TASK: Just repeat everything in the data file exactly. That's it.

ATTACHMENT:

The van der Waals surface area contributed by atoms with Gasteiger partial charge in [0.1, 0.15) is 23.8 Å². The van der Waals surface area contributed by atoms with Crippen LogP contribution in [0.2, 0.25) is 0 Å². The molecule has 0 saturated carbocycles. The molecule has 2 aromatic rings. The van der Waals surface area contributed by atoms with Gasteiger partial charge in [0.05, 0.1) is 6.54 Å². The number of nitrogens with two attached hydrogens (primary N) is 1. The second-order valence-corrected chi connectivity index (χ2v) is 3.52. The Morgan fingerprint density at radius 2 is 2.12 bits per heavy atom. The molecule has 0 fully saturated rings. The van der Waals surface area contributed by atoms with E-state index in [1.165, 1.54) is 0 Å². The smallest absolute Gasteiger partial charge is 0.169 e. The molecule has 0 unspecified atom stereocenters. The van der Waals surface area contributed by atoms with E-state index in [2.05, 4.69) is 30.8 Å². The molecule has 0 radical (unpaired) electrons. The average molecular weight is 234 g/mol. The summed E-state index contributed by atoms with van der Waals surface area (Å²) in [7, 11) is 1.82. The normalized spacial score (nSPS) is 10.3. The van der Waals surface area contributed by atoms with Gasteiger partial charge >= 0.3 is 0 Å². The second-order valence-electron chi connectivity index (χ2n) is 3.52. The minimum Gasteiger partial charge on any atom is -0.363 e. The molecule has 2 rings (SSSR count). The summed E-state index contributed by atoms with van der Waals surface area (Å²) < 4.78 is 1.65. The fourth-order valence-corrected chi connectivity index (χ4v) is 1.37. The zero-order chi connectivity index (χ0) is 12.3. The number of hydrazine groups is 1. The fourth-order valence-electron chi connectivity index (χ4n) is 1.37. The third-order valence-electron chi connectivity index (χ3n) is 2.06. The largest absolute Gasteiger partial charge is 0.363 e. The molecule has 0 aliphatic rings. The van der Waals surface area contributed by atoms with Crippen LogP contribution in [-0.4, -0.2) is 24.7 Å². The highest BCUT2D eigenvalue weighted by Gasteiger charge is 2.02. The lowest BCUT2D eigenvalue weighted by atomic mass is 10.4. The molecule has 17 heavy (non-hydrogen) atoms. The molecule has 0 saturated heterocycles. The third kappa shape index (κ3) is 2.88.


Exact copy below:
The van der Waals surface area contributed by atoms with Gasteiger partial charge in [0.1, 0.15) is 23.8 Å². The van der Waals surface area contributed by atoms with Crippen LogP contribution in [0.2, 0.25) is 0 Å². The molecule has 0 saturated carbocycles. The molecule has 2 aromatic rings. The van der Waals surface area contributed by atoms with Gasteiger partial charge in [0.05, 0.1) is 6.54 Å². The number of nitrogens with two attached hydrogens (primary N) is 1. The second-order valence-corrected chi connectivity index (χ2v) is 3.52. The Morgan fingerprint density at radius 2 is 2.12 bits per heavy atom. The molecule has 0 fully saturated rings. The van der Waals surface area contributed by atoms with E-state index in [1.165, 1.54) is 0 Å². The smallest absolute Gasteiger partial charge is 0.169 e. The molecule has 0 unspecified atom stereocenters. The van der Waals surface area contributed by atoms with E-state index in [2.05, 4.69) is 30.8 Å². The molecule has 0 radical (unpaired) electrons. The average molecular weight is 234 g/mol. The summed E-state index contributed by atoms with van der Waals surface area (Å²) in [7, 11) is 1.82. The normalized spacial score (nSPS) is 10.3. The van der Waals surface area contributed by atoms with Gasteiger partial charge >= 0.3 is 0 Å². The second-order valence-electron chi connectivity index (χ2n) is 3.52. The minimum Gasteiger partial charge on any atom is -0.363 e. The molecule has 2 rings (SSSR count). The summed E-state index contributed by atoms with van der Waals surface area (Å²) < 4.78 is 1.65. The fourth-order valence-corrected chi connectivity index (χ4v) is 1.37. The zero-order chi connectivity index (χ0) is 12.3. The number of hydrazine groups is 1. The fourth-order valence-electron chi connectivity index (χ4n) is 1.37. The third-order valence-electron chi connectivity index (χ3n) is 2.06. The largest absolute Gasteiger partial charge is 0.363 e. The molecule has 0 aliphatic rings. The van der Waals surface area contributed by atoms with Crippen LogP contribution in [-0.4, -0.2) is 24.7 Å². The highest BCUT2D eigenvalue weighted by Gasteiger charge is 2.02. The lowest BCUT2D eigenvalue weighted by atomic mass is 10.4. The molecule has 17 heavy (non-hydrogen) atoms. The molecule has 0 saturated heterocycles. The third kappa shape index (κ3) is 2.88.